De Beauvoir’s critique of the Freudian model of female sexuality and her existential alternative explanations in The Second Sex (1949) compliment Cohn’s shrewd observations. To begin, on investigating penis envy philosophically, she questions the origin of pride and envy and the social status already attached to the penis and the male. The penis for the male child is a lived experience but for the female child all is known is the outward appearance, and for many even that discovery is late. “This outgrowth, this weak little rod of flesh can in itself inspire them only with indifference, or even disgust.” says de Beauvoir as she expounds that female inferiority, penis-envy and desire for the father are not innate but part of a system of values, the origin of which she berates Freud for failing to seek. Why is father sovereign? Why should the female feel shame for urinating in the squatting position – whence comes this shame? asks de Beauvoir. Why is society patriarchal?

 

De Beauvoir’s work seeks to answer this last but fundamental question. Freudian notions of inferiority, fear of castration and penis envy – this phallic-centric model – serves for Freudians as the basis of all mental health and demonstrates the a priori import attached to the male form. De Beauvoir demands of Freudian psychology an origin. The existential core struggle with the contingency of existence (I am here, but I may not have been, and the only certainty is that I will die) serves as an insightful possible explanation.

 

The anxiety of existence largely rooted in our contingency and our freedom to choose leads us to a tendency to separate towards alienation and to see ourselves in “things”; tangible, stable, meaningful “things”. From totem poles in history, to the infants gaze in the mirror to the infant boy’s penis, de Beauvoir illustrates this all too human desire. The penis is treated as a person by the mother and the child, and the boy can measure its worth through size, force of urine and ejaculation and through this sees his own worth. The girl, not having this convenient alter-ego, makes an object of her whole self setting herself up as the perpetual other to man’s subject (de Beauvoir, 1949). However, de Beauvoir also suggests that an alter-ego could be made from a doll and describes matriarchal societies in which women keep special masks and the penis loses much of its glory. Why one society would be patriarchal and another not is a question for a different essay, but suffice to say “psychoanalysis can establish its truth only in the historical context” (de Beauvoir, 1949).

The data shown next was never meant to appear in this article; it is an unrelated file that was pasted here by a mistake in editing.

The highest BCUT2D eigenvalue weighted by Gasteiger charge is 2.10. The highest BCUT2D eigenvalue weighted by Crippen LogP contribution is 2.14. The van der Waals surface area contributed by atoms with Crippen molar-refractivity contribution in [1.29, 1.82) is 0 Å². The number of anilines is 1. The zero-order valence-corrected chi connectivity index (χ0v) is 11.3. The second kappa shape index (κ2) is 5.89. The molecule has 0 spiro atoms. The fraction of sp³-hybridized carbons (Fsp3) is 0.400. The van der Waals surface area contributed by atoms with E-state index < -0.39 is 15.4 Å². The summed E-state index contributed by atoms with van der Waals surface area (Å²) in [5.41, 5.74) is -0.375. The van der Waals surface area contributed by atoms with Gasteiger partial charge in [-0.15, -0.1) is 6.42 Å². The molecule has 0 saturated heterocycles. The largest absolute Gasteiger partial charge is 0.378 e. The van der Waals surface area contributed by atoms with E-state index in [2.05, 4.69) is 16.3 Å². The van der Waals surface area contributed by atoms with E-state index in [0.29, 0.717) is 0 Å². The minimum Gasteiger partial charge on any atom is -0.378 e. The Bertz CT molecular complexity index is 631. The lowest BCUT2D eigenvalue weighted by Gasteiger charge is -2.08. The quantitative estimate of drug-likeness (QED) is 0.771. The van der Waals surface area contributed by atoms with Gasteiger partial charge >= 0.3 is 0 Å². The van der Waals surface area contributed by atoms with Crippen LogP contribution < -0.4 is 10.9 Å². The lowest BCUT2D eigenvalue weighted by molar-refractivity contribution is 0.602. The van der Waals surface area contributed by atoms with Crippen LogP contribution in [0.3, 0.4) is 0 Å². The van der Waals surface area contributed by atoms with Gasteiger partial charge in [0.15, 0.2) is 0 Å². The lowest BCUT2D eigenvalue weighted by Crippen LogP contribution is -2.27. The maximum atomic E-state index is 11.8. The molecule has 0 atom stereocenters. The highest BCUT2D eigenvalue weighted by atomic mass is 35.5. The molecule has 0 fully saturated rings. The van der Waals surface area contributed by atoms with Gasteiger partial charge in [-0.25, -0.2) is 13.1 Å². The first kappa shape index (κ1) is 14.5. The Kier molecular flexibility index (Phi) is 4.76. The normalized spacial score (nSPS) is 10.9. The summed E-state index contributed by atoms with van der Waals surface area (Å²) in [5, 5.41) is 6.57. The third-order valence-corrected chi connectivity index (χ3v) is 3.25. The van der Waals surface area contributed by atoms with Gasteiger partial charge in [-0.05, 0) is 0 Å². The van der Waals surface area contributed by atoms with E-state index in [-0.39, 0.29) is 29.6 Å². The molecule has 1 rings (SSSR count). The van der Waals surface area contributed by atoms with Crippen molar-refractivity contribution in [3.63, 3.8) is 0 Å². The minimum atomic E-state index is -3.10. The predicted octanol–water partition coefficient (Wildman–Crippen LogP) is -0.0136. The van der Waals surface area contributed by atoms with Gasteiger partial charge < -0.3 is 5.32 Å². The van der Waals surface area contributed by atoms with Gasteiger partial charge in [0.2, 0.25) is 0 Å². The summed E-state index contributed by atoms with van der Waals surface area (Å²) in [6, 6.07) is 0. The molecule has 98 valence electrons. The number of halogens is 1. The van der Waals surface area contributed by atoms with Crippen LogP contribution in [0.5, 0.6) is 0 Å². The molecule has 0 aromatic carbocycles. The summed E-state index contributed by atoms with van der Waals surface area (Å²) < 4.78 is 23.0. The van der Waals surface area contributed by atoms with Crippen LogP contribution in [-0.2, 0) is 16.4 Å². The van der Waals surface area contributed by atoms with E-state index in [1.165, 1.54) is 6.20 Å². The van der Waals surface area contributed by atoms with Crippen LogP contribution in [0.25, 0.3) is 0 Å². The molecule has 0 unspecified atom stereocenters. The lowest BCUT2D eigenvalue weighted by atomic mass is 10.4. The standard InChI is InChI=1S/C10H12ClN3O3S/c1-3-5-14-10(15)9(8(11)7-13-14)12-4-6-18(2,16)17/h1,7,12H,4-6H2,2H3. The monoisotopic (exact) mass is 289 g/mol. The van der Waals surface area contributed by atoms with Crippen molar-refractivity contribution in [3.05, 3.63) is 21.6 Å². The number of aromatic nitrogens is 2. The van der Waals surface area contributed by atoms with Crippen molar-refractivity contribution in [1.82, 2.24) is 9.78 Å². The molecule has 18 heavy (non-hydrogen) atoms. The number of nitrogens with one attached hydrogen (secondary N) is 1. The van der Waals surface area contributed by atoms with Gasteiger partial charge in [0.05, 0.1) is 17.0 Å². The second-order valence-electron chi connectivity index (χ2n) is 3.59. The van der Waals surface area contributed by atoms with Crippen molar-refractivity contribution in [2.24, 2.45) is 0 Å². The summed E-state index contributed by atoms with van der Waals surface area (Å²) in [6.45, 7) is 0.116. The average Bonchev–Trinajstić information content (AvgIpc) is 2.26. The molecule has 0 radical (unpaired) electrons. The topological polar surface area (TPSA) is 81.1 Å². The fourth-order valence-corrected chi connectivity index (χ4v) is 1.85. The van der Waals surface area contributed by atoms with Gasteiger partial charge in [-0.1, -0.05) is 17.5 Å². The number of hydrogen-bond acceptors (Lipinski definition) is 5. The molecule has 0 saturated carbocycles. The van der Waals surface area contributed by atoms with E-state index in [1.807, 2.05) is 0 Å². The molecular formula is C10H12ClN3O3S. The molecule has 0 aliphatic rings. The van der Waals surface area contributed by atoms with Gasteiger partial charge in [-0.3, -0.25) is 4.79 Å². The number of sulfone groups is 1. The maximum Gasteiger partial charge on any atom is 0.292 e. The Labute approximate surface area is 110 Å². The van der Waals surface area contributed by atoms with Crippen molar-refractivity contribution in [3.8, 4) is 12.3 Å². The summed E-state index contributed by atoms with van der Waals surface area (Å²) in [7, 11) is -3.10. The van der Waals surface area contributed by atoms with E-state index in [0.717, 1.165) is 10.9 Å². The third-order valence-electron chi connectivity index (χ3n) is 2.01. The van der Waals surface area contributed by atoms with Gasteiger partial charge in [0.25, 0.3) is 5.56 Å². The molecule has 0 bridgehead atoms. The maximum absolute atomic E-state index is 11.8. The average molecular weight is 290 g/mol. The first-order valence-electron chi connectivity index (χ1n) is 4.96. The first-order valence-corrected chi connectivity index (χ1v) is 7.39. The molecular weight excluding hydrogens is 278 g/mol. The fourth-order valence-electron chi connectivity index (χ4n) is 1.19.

Central to existential notions of (female) sexuality is the nature of one’s ‘being-in-the-world’. For de Beauvoir this is crucial as she denies the emphasis on sexual symbolism and sees instead primary realities that hold an interest for man not dictated by libido. For instance, she propounds that digging a hole is as much a part of human existence and subsequent desire to be at one with the world as is an embrace. Sartre too takes this stance arguing that sexuality is not determined by biological instincts but by one’s “upsurge into a world where there are others” (Sartre, 1943). Merleau-Ponty acquiesces explaining that sexuality is an intrinsic aspect of existence and that ‘being-in-the-world’ means implicitly ‘being with others’, ‘being towards death’, ‘being in the body’, and ‘being sexually’ (Merleau-Ponty, 1962).